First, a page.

I suggest you lift the cushions and check.


I did. My belts are chassis mounted in a non slide dinette. When I checked, the seatbelts were bolted to metal framework below.


It just sounds so weak to me, I can't believe that rv building codes allow it. Plywood floor as part of the base structure seems more secure than the floor of a moving in/out side. That slide is held in place by a track that's bolted or screwed to the slide framework. It really doesn't take a whole lot to pop a slide 'out'.
To make things worse, wet rotted wood that you are not aware of would weaken that slides frame.
I've been there when one kept going out onto the garage floor in a friends shop. Owner had no idea it was leak damaged rotted wood supporting things.

bobndot
Explorer II
Explorer II
toedtoes wrote:
I'm not sure with newer MHs, but in the past, seatbelts have often simply been bolted to the plywood base of the dinette and couch seats.

I suggest you lift the cushions and check.


I did. My belts are chassis mounted in a non slide dinette.


It just sounds so weak to me, I can't believe that rv building codes allow it. Plywood floor as part of the base structure seems more secure than the floor of a moving in/out side. That slide is held in place by a track that's bolted or screwed to the slide framework. It really doesn't take a whole lot to pop a slide 'out'.
To make things worse, wet rotted wood that you are not aware of would weaken that slides frame.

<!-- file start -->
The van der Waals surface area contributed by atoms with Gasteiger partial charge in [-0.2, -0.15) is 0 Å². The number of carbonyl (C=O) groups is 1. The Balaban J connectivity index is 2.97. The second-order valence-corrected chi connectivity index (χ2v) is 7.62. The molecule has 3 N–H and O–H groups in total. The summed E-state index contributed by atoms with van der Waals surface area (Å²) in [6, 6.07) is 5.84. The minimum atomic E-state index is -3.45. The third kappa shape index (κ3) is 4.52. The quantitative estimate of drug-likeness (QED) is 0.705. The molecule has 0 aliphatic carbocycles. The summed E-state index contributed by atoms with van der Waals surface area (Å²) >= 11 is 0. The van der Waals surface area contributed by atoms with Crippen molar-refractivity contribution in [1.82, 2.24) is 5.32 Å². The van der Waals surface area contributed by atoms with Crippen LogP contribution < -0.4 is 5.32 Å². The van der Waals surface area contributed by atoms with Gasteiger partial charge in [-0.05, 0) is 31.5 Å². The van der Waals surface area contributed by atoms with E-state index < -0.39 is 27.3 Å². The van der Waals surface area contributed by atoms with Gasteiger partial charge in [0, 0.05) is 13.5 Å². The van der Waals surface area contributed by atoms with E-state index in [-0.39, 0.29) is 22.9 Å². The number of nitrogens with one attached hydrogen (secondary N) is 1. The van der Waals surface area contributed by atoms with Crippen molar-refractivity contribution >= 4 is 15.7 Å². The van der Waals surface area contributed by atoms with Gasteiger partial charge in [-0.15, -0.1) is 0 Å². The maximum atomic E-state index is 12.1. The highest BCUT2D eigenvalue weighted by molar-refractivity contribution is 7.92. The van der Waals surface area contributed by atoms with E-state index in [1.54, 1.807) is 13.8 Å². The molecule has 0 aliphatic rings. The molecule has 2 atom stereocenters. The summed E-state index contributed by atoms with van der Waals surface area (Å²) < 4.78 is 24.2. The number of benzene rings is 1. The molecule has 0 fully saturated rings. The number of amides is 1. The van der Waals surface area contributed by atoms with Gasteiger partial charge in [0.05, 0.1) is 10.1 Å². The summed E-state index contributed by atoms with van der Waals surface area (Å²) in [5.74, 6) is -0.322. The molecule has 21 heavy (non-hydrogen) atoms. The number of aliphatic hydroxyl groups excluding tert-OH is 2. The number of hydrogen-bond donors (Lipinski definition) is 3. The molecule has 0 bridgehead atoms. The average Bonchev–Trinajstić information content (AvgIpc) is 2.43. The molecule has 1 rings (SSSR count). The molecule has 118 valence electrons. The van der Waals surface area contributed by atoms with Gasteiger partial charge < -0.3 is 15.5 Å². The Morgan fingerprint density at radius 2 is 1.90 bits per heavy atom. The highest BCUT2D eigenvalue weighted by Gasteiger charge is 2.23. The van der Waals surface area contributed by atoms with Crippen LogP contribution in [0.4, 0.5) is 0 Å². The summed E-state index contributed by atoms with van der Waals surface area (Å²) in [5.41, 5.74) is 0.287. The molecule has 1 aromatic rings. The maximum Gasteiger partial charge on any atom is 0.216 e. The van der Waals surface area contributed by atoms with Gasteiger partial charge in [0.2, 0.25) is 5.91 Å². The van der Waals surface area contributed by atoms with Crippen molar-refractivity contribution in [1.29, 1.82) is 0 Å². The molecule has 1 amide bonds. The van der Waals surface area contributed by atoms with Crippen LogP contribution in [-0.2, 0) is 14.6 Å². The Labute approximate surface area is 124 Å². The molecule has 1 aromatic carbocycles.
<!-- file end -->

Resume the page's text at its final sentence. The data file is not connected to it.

I've been there when one kept going out onto the garage floor in a friends shop. Owner had no idea it was leak damaged rotted wood supporting things.

valhalla360
Explorer III
Explorer III
bobndot wrote:
Interesting thought re: seatbelts in a slide being limited.
I always thought the seatbelts were bolted thru to the chassis.
I wonder how what they bolt to in a slide ? The slide floor ??
In a serious accident , a thin walled slide-out would be the last place i would want to be.


Search youtube for "motorhome race"...It's scary how easy the house just disintegrates in any kind of collision...I don't think it will matter what the seatbelt is attached to but no I have never seen them bolted to the chassis.
Tammy & Mike
Ford F250 V10
2021 Gray Wolf
Gemini Catamaran 34'
Full Time spliting time between boat and RV

toedtoes
Explorer II
Explorer II
I'm not sure with newer MHs, but in the past, seatbelts have often simply been bolted to the plywood base of the dinette and couch seats.

I suggest you lift the cushions and check.
1975 American Clipper RV with Dodge 360 (photo in profile)
1998 American Clipper Fold n Roll Folding Trailer
Both born in Morgan Hill, CA to Irv Perch (Daddy of the Aristocrat trailers)

bobndot
Explorer II
Explorer II
Interesting thought re: seatbelts in a slide being limited.
I always thought the seatbelts were bolted thru to the chassis.
I wonder how what they bolt to in a slide ? The slide floor ??
In a serious accident , a thin walled slide-out would be the last place i would want to be.

I forgot to mention securing cabinet doors with HD locks to prevent objects from flying out onto your passengers as well as yourself. You will be riding inside the rv now. You need to protect children in your care.